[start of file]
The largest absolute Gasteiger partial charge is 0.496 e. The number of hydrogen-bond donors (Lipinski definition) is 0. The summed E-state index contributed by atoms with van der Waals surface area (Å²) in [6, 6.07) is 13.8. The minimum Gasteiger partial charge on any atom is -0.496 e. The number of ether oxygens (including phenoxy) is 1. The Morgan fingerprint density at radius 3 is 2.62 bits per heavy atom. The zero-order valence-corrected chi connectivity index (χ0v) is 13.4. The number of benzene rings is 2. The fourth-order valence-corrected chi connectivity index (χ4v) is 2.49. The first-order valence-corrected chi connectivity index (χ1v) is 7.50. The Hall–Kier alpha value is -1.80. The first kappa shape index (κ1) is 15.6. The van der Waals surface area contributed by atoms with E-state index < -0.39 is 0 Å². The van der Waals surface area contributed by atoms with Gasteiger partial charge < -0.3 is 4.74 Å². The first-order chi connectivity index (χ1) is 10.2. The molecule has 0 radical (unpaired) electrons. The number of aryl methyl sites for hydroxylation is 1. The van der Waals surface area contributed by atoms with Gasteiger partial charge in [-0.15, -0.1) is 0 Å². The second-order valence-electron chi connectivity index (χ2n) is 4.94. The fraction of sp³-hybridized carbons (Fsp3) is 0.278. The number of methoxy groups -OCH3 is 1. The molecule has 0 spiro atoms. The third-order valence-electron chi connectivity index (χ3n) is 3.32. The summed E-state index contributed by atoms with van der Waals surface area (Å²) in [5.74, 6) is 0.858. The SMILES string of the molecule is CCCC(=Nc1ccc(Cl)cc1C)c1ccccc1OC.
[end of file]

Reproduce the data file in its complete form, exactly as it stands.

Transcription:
The largest absolute Gasteiger partial charge is 0.496 e. The number of hydrogen-bond donors (Lipinski definition) is 0. The summed E-state index contributed by atoms with van der Waals surface area (Å²) in [6, 6.07) is 13.8. The minimum Gasteiger partial charge on any atom is -0.496 e. The number of ether oxygens (including phenoxy) is 1. The Morgan fingerprint density at radius 3 is 2.62 bits per heavy atom. The zero-order valence-corrected chi connectivity index (χ0v) is 13.4. The number of benzene rings is 2. The fourth-order valence-corrected chi connectivity index (χ4v) is 2.49. The first-order valence-corrected chi connectivity index (χ1v) is 7.50. The Hall–Kier alpha value is -1.80. The first kappa shape index (κ1) is 15.6. The van der Waals surface area contributed by atoms with E-state index < -0.39 is 0 Å². The van der Waals surface area contributed by atoms with Gasteiger partial charge < -0.3 is 4.74 Å². The first-order chi connectivity index (χ1) is 10.2. The molecule has 0 radical (unpaired) electrons. The number of aryl methyl sites for hydroxylation is 1. The van der Waals surface area contributed by atoms with Gasteiger partial charge in [-0.15, -0.1) is 0 Å². The second-order valence-electron chi connectivity index (χ2n) is 4.94. The fraction of sp³-hybridized carbons (Fsp3) is 0.278. The number of methoxy groups -OCH3 is 1. The molecule has 0 spiro atoms. The third-order valence-electron chi connectivity index (χ3n) is 3.32. The summed E-state index contributed by atoms with van der Waals surface area (Å²) in [5.74, 6) is 0.858. The SMILES string of the molecule is CCCC(=Nc1ccc(Cl)cc1C)c1ccccc1OC.